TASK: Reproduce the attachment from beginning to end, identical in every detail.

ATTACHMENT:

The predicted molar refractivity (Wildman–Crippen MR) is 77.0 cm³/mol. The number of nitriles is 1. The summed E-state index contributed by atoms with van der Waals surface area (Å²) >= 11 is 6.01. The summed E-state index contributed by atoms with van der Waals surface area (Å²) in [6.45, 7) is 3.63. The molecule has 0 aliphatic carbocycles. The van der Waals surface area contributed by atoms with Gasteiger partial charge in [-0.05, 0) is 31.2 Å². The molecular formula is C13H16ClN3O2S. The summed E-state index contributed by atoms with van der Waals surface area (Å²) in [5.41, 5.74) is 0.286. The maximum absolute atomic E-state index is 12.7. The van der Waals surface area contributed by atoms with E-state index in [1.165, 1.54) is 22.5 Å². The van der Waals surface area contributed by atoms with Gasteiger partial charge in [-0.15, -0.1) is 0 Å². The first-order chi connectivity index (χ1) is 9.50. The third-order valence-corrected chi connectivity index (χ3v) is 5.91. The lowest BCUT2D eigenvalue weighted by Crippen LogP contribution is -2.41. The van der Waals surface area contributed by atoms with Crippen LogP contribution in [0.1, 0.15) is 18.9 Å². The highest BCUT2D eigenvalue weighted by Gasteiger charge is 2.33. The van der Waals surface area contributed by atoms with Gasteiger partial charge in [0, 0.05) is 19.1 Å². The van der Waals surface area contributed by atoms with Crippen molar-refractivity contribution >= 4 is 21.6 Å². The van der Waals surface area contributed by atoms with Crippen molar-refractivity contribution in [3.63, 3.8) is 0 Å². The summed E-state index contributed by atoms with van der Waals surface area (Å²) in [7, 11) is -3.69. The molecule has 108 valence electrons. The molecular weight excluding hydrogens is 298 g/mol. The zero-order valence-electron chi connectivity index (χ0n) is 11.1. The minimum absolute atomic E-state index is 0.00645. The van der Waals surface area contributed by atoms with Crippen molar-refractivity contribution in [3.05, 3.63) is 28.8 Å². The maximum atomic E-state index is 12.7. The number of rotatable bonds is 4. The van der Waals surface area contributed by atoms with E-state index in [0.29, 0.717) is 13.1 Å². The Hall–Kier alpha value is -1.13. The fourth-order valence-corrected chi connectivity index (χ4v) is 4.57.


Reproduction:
The predicted molar refractivity (Wildman–Crippen MR) is 77.0 cm³/mol. The number of nitriles is 1. The summed E-state index contributed by atoms with van der Waals surface area (Å²) >= 11 is 6.01. The summed E-state index contributed by atoms with van der Waals surface area (Å²) in [6.45, 7) is 3.63. The molecule has 0 aliphatic carbocycles. The van der Waals surface area contributed by atoms with Gasteiger partial charge in [-0.05, 0) is 31.2 Å². The molecular formula is C13H16ClN3O2S. The summed E-state index contributed by atoms with van der Waals surface area (Å²) in [5.41, 5.74) is 0.286. The maximum absolute atomic E-state index is 12.7. The van der Waals surface area contributed by atoms with E-state index in [1.165, 1.54) is 22.5 Å². The van der Waals surface area contributed by atoms with Gasteiger partial charge in [-0.15, -0.1) is 0 Å². The first-order chi connectivity index (χ1) is 9.50. The third-order valence-corrected chi connectivity index (χ3v) is 5.91. The lowest BCUT2D eigenvalue weighted by Crippen LogP contribution is -2.41. The van der Waals surface area contributed by atoms with Crippen LogP contribution in [0.1, 0.15) is 18.9 Å². The highest BCUT2D eigenvalue weighted by Gasteiger charge is 2.33. The van der Waals surface area contributed by atoms with Gasteiger partial charge in [0, 0.05) is 19.1 Å². The van der Waals surface area contributed by atoms with Crippen molar-refractivity contribution >= 4 is 21.6 Å². The van der Waals surface area contributed by atoms with Crippen molar-refractivity contribution in [3.63, 3.8) is 0 Å². The summed E-state index contributed by atoms with van der Waals surface area (Å²) in [7, 11) is -3.69. The molecule has 108 valence electrons. The molecular weight excluding hydrogens is 298 g/mol. The zero-order valence-electron chi connectivity index (χ0n) is 11.1. The minimum absolute atomic E-state index is 0.00645. The van der Waals surface area contributed by atoms with Crippen molar-refractivity contribution in [3.05, 3.63) is 28.8 Å². The maximum atomic E-state index is 12.7. The number of rotatable bonds is 4. The van der Waals surface area contributed by atoms with E-state index in [0.29, 0.717) is 13.1 Å². The Hall–Kier alpha value is -1.13. The fourth-order valence-corrected chi connectivity index (χ4v) is 4.57.